Unemployment Rate at 50 Year Low: Why it Matters
On October 4th the Bureau of Labor Statistics released its monthly Employment Situation Report. The data showed the Unemployment Rate in the US had fallen to 3.5%, a low not seen since December of 1969. That is excellent news for our economy, as it means there’s plenty of work to go around. The report also showed the Labor Force Participation Rate held steady at 63.2% overall, and at 82.6% for adults aged 25-54. Another good sign for the economy was the Employment to Population Ratio continued its upward climb. See the charts below, which we built on FRED, the St. Louis Fed’s charting and data site.
Unemployment Claims At or Below 300,000 for 239 Consecutive Weeks
Additional good news came from the Department of Labor showing initial Unemployment claims have remained at, or below 300,000 for 239 consecutive weeks. That’s the longest streak since 1967, and the labor force has more than doubled since then. According to the Bureau of Labor Statistics Job Openings and Labor Turnover Survey, there were 7.2 million job openings as of the last day of July, (which is the latest data available) 1.1 million more jobs than the number of Unemployed people.
Unemployment Rate and Education Levels
The Employment Situation Report also showed some excellent news for those without a Bachelor’s degree. Their unemployment rate has fallen substantially faster than those who have a Bachelor’s degree. Those people were likely to have fallen out of the labor force after the Great Recession and had a harder time re-entering when things improved. Today though, the most significant percentage of people entering employment came not from the currently unemployed but those outside of the labor force. Those outside the labor force aren’t counted in the headline U-3 Unemployment number; you have to look at the U-6 to find them. But they’re reappearing in droves, making up 73.7 % of the workers entering employment in the third quarter.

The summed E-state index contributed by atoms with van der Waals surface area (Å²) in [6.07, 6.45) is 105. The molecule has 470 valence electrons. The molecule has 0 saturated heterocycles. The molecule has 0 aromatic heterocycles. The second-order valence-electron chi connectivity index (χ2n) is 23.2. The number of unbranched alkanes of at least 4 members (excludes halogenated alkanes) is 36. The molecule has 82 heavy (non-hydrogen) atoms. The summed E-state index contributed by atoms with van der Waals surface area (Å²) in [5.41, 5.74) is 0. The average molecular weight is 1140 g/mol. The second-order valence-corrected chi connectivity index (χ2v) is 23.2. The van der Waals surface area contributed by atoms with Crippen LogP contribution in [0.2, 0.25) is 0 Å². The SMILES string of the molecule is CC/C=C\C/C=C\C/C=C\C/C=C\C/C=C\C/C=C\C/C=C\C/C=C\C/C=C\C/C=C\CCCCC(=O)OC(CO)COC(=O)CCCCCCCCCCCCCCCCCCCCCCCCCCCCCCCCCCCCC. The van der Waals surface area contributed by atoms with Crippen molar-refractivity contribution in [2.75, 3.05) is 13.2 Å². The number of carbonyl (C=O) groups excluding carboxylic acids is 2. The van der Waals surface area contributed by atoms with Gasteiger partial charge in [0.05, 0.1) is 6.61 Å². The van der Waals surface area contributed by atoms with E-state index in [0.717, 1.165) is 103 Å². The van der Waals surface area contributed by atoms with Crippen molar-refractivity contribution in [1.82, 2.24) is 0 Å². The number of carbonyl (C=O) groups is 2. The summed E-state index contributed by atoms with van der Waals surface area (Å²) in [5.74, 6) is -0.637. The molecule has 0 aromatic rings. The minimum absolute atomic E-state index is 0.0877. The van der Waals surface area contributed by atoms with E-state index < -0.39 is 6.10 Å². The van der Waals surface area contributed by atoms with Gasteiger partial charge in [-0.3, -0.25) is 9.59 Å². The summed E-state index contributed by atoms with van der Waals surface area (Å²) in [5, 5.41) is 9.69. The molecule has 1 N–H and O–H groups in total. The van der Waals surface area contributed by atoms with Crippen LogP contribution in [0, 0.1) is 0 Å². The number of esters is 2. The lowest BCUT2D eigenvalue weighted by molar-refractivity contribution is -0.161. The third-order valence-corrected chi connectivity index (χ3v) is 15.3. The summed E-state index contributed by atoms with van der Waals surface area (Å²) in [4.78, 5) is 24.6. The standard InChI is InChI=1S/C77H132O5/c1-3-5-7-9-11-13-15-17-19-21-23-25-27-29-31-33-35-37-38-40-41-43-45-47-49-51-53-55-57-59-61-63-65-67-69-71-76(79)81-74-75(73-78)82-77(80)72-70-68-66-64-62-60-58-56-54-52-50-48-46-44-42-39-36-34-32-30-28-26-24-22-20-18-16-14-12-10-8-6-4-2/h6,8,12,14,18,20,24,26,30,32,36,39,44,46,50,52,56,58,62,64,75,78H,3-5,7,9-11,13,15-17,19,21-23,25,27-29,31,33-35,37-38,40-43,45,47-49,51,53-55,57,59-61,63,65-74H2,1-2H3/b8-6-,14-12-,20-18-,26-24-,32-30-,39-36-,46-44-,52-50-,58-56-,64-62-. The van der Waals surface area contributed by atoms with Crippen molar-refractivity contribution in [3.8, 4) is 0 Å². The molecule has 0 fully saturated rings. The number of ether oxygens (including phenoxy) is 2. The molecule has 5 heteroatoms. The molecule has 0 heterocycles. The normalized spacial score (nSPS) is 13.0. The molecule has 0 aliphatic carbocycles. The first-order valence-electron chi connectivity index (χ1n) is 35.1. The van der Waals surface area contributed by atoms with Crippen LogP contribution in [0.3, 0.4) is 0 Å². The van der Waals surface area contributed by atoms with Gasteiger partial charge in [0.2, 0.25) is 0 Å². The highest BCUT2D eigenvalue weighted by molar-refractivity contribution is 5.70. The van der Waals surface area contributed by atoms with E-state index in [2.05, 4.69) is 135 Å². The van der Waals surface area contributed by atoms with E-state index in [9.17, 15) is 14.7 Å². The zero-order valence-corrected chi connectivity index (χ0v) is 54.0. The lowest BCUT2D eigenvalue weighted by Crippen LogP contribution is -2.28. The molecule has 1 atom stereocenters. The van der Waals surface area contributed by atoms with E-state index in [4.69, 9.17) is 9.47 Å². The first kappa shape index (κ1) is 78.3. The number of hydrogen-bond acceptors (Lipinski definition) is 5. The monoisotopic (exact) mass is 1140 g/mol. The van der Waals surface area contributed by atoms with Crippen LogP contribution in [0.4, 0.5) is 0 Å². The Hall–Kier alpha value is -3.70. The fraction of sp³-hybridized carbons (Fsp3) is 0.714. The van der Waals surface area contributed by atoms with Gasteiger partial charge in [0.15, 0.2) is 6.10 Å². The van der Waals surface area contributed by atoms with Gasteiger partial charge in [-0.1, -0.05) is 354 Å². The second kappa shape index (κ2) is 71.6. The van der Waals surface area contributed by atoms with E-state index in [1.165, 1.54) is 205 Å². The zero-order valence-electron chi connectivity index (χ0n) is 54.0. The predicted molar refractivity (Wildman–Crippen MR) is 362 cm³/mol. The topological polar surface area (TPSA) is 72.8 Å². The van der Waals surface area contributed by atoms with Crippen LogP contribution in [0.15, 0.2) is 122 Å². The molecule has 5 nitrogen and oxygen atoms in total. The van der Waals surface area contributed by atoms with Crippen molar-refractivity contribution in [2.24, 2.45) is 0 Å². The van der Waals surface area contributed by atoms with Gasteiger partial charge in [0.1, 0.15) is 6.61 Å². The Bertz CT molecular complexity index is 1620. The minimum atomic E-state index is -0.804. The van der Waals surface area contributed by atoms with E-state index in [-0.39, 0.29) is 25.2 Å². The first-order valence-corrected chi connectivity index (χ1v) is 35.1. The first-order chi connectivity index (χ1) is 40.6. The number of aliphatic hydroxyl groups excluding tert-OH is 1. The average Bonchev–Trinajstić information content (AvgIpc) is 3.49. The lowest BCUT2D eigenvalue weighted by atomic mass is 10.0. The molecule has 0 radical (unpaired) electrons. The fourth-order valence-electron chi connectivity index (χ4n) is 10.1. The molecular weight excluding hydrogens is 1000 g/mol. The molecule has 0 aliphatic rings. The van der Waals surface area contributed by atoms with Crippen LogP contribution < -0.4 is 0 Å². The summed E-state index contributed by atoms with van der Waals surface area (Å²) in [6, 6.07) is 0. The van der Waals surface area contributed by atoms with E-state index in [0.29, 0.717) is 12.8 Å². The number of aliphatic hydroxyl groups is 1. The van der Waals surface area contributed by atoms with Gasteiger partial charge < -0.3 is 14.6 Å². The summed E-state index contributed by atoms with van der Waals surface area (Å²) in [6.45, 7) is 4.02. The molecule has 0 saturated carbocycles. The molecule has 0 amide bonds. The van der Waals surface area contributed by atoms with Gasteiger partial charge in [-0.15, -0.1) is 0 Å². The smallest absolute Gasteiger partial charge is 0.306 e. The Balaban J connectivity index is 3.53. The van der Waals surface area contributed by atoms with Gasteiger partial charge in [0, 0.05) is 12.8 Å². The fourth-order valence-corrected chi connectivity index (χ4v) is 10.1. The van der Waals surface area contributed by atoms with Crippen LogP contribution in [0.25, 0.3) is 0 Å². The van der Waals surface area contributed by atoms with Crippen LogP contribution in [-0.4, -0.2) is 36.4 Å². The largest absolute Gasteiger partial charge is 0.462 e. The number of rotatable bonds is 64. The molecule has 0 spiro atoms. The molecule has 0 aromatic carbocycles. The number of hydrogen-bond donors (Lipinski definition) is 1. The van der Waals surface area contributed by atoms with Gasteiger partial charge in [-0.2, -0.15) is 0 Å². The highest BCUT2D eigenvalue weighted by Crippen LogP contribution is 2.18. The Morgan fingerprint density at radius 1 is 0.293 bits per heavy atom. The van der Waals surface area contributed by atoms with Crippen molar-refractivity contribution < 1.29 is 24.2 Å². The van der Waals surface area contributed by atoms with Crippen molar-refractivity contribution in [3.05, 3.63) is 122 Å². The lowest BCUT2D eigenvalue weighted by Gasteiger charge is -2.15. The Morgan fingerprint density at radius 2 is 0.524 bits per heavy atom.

Unemployment Rate and Economic Expansion
This is all great current economic news. And it should mean the continuation of the economic expansion that has now been in place for ten years and counting. It’s difficult to say how long the expansion can continue, given that there’s no historical precedent. We are currently in the most prolonged period of economic expansion in our history. However, one thing history does show is that economic expansions don’t last in perpetuity. They will, eventually, come to an end. So let’s go back to the first chart we looked at because there are some things there to be aware of. Look at the red arrows preceding the shaded areas. Those shaded areas are US Recessions, and almost all of them are preceded by meager unemployment rates. The reason is that extremely low unemployment rates generally occur in the later stages of economic expansions.
So while we should celebrate the historically low unemployment rates we’re experiencing today, we should also realize that, like all things, this too will likely pass.
The Unemployment Rate and the Future
Hopefully, we have several months to a few years, left in this great economic cycle we’re in. The US economy is strong, and I believe there is some room left to grow. We are facing geopolitical tensions that are making the US stock market volatile, but they haven’t bled into the underlying economy to date. A trade deal with China will be helpful and give business and the markets the one thing they crave…certainty. That certainty will lead to further expansions in both our economy and China’s, which will lead to additional job openings here and increasing our Employment to Population ratio further. That all becomes a virtuous cycle that can continue for a good while.
Let’s hope that happens. In the meantime, we’ll continue to enjoy our good economic news, while keeping an eye on the underlying data for signs of the need for strategy changes.
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